Self-Help Tips from General George Washington

"Every action in company ought to be done with some sign of respect to those that are present."

With that mild but firm assertion begins a little book of self-improvement that George Washington copied down as a teenager. There followed 109 rules, and by the time Washington had written them all into his notebook "“- in what was probably the equivalent of a homework assignment -- he had taken them to heart, and he attempted to follow them for the rest of his life.

The pamphlet was called "Rules of Civility and Decent Behavior in Company and Conversation" "“- a shorter title than many of today's self-help guides. It was composed by French Jesuits in 1595, and later rendered into English. It's unclear how the publication reached America, but its effect on Washington's character and behavior were profound, according to historian Richard Brookhiser, who published an annotated edition of "Rules of Civility."

Our age is not unique in its hunger for self-improvement. "Eighteenth-century Americans were eager for good advice, especially advice concerning their conduct," Brookhiser wrote in the introduction.

But you'll find none of the self-affirming "I'm good enough, I'm smart enough, and doggone it, people like me!" among Washington's 110 precepts. Instead, there are reminders to respect the personal space of others, and that one should take pains not to embarrass another. The rules spell out the delicate dance of how to be a well-mannered guest and host and, in the class-conscious society of Washington's day, how properly to behave in the presence of one's superiors and inferiors.

The value of many of the rules is still obvious. Others are amusing because conditions of life are so changed. All are worth considering. So on this Veteran's Day, with concern for your self-improvement, here are 14 more self-help tips from General George Washington:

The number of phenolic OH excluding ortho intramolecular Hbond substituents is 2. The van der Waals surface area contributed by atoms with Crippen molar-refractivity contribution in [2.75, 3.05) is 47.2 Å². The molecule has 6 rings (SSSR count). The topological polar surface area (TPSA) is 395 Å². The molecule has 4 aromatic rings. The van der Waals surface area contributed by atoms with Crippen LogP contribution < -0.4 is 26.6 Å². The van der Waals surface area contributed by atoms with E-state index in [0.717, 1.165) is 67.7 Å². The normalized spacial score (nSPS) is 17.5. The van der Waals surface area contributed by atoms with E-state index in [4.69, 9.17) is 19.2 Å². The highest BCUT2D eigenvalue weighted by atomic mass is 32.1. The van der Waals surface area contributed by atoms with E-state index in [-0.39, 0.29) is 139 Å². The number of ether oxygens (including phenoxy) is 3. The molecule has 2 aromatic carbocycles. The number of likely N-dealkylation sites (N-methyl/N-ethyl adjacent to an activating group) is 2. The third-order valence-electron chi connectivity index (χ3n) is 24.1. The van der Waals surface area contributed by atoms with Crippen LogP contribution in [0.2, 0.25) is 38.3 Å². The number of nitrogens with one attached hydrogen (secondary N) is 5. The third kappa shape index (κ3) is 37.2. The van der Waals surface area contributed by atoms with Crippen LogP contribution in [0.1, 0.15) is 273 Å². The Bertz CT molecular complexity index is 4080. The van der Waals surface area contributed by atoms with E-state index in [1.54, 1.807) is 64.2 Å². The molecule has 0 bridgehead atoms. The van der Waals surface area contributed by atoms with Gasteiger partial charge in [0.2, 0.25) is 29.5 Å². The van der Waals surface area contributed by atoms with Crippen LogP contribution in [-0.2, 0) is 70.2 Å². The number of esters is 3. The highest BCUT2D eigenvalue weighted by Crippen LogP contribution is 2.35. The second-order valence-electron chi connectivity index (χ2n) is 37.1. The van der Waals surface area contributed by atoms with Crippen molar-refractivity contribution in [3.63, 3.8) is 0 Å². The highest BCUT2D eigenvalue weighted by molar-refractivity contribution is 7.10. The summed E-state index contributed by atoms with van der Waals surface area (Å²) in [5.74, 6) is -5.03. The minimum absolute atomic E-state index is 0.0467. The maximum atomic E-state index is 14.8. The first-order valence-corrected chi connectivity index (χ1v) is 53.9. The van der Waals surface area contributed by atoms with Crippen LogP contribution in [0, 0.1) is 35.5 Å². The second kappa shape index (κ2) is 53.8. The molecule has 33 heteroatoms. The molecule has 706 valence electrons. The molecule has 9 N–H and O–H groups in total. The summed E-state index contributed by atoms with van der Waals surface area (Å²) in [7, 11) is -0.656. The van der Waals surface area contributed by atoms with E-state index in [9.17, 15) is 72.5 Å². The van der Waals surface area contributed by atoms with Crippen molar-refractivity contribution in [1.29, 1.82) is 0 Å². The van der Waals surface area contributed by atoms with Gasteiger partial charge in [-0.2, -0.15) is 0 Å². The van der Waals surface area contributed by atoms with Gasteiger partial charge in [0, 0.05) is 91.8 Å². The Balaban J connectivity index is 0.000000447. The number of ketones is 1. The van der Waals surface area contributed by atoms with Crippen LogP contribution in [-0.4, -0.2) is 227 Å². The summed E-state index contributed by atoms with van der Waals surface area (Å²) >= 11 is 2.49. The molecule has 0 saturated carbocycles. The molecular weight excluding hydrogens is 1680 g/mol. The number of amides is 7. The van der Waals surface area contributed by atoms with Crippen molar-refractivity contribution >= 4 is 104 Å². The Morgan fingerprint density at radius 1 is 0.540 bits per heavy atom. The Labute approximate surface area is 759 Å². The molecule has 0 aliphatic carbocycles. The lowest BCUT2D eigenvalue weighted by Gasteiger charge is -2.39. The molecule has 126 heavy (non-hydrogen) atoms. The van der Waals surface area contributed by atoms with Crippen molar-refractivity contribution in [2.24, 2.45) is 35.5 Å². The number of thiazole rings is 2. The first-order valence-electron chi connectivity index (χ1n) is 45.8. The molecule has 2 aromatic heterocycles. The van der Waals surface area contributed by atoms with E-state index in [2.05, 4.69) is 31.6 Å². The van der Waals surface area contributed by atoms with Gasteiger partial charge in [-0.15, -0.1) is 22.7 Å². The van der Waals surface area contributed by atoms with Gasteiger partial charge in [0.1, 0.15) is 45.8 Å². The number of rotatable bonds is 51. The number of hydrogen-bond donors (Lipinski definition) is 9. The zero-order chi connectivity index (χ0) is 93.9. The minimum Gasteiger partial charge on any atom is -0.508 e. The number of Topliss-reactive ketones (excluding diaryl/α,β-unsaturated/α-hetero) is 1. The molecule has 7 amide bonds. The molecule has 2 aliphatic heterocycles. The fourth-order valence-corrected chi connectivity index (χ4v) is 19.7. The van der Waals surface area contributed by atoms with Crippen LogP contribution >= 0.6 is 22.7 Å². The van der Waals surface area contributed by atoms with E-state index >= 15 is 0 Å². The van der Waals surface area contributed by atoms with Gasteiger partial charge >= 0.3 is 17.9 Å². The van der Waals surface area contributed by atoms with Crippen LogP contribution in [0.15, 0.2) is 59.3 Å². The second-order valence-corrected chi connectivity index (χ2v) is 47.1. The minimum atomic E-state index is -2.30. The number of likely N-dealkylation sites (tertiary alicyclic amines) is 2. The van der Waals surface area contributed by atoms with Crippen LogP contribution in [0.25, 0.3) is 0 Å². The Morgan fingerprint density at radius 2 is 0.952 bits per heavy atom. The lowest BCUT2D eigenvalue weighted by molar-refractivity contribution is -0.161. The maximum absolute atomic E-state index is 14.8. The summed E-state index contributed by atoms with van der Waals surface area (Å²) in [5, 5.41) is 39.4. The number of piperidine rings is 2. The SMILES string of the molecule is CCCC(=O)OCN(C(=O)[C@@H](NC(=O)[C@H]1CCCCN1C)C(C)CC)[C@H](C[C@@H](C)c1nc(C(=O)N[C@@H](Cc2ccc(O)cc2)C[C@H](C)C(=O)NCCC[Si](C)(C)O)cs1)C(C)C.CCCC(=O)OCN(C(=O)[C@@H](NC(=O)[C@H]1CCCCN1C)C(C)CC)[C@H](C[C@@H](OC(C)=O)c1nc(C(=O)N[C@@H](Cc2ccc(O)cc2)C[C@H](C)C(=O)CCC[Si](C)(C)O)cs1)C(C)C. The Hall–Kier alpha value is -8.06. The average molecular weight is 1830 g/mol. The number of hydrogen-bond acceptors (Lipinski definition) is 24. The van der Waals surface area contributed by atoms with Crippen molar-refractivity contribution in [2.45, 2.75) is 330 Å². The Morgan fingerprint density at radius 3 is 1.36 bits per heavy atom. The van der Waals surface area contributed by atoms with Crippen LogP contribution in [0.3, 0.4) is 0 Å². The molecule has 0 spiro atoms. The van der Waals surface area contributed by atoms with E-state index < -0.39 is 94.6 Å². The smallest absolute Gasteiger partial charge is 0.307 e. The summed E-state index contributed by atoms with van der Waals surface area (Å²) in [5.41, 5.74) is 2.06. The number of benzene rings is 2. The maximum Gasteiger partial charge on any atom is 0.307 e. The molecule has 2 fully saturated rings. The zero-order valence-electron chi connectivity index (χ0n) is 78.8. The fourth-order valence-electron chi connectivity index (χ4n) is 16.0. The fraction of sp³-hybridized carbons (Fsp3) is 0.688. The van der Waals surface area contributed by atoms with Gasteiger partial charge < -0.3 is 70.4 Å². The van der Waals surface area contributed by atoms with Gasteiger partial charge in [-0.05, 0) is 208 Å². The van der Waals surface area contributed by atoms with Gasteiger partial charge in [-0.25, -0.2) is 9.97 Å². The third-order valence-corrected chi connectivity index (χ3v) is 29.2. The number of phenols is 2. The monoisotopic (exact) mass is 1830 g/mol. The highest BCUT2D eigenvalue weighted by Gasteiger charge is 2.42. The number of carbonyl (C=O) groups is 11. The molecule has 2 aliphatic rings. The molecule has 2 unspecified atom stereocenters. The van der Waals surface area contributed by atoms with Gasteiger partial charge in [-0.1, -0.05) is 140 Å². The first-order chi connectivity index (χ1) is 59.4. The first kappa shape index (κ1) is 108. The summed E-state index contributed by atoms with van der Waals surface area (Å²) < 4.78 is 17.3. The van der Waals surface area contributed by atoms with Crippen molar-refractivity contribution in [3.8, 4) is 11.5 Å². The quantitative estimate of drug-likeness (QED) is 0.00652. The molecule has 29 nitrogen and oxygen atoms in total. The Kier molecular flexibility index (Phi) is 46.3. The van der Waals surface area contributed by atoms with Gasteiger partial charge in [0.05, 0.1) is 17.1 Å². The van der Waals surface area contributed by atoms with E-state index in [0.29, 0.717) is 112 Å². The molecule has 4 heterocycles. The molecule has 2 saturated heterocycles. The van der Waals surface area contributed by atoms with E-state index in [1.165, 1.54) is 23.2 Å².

brookhiser_GW.jpg1. Sleep not when others speak, sit not when others stand, speak not when you should hold your peace, walk not on when others stop.

2. Spit not into the fire, nor stoop low before it, neither put your hands into the flames to warm them, nor set your feet upon the fire, especially if there be meat before it.

3. Kill no vermin, as fleas, lice, ticks etc., in the sight of others. If you see any filth or thick spittle put your foot dexterously upon it, if it be upon the clothes of your companions put it off privately, and if it be upon your own clothes return thanks to him who puts it off.

4. Read no letters, books, or papers in company, but when there is a necessity for the doing of it you must ask leave. Come not near the books or writings of another so as to read them unless desired, or give your opinion of them unasked. Also look not nigh when another is writing a letter.

5. Let your countenance be pleasant but in serious matters somewhat grave.

6. Shew not yourself glad at the misfortune of another though he were your enemy.

7. To one that is your equal, or not much inferior, you are to give the chief place in your lodging, and he who "˜tis offered ought at the first to refuse it, but at the second to accept though not without acknowledging his own unworthiness.

8. Mock not nor jest at anything of importance, break no jests that are sharp, biting, and if you deliver any thing witty and pleasant, abstain from laughing thereat yourself.

9. Let your conversation be without malice or envy, for "˜tis a sign of tractable and commendable nature, and in all causes of passion permit reason to govern.